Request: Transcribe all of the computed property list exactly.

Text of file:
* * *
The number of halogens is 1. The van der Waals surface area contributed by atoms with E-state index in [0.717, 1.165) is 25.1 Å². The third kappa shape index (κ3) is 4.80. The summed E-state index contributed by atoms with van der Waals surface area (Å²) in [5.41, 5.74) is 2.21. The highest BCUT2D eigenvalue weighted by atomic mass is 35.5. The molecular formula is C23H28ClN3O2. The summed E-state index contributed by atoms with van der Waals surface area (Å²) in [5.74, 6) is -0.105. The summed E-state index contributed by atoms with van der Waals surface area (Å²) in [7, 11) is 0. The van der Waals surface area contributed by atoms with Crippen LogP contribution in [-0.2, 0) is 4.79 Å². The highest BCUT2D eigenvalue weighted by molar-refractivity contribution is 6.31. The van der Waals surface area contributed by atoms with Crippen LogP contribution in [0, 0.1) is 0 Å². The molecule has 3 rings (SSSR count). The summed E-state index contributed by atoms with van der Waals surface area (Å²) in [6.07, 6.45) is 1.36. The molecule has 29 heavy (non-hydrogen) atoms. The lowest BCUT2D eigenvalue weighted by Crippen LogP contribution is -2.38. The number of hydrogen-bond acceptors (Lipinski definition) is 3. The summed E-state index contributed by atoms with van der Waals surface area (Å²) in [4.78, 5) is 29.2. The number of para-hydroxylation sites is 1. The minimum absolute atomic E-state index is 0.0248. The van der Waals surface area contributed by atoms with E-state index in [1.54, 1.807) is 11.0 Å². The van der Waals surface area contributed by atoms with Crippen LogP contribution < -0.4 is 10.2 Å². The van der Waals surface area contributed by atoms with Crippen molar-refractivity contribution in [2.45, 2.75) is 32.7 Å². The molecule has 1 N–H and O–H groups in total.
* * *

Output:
The number of halogens is 1. The van der Waals surface area contributed by atoms with E-state index in [0.717, 1.165) is 25.1 Å². The third kappa shape index (κ3) is 4.80. The summed E-state index contributed by atoms with van der Waals surface area (Å²) in [5.41, 5.74) is 2.21. The highest BCUT2D eigenvalue weighted by atomic mass is 35.5. The molecular formula is C23H28ClN3O2. The summed E-state index contributed by atoms with van der Waals surface area (Å²) in [5.74, 6) is -0.105. The summed E-state index contributed by atoms with van der Waals surface area (Å²) in [7, 11) is 0. The van der Waals surface area contributed by atoms with Crippen LogP contribution in [-0.2, 0) is 4.79 Å². The highest BCUT2D eigenvalue weighted by molar-refractivity contribution is 6.31. The van der Waals surface area contributed by atoms with Crippen LogP contribution in [0, 0.1) is 0 Å². The molecule has 3 rings (SSSR count). The summed E-state index contributed by atoms with van der Waals surface area (Å²) in [6.07, 6.45) is 1.36. The molecule has 29 heavy (non-hydrogen) atoms. The lowest BCUT2D eigenvalue weighted by Crippen LogP contribution is -2.38. The number of hydrogen-bond acceptors (Lipinski definition) is 3. The summed E-state index contributed by atoms with van der Waals surface area (Å²) in [4.78, 5) is 29.2. The number of para-hydroxylation sites is 1. The minimum absolute atomic E-state index is 0.0248. The van der Waals surface area contributed by atoms with E-state index in [1.54, 1.807) is 11.0 Å². The van der Waals surface area contributed by atoms with Crippen LogP contribution < -0.4 is 10.2 Å². The van der Waals surface area contributed by atoms with Crippen molar-refractivity contribution in [2.45, 2.75) is 32.7 Å². The molecule has 1 N–H and O–H groups in total.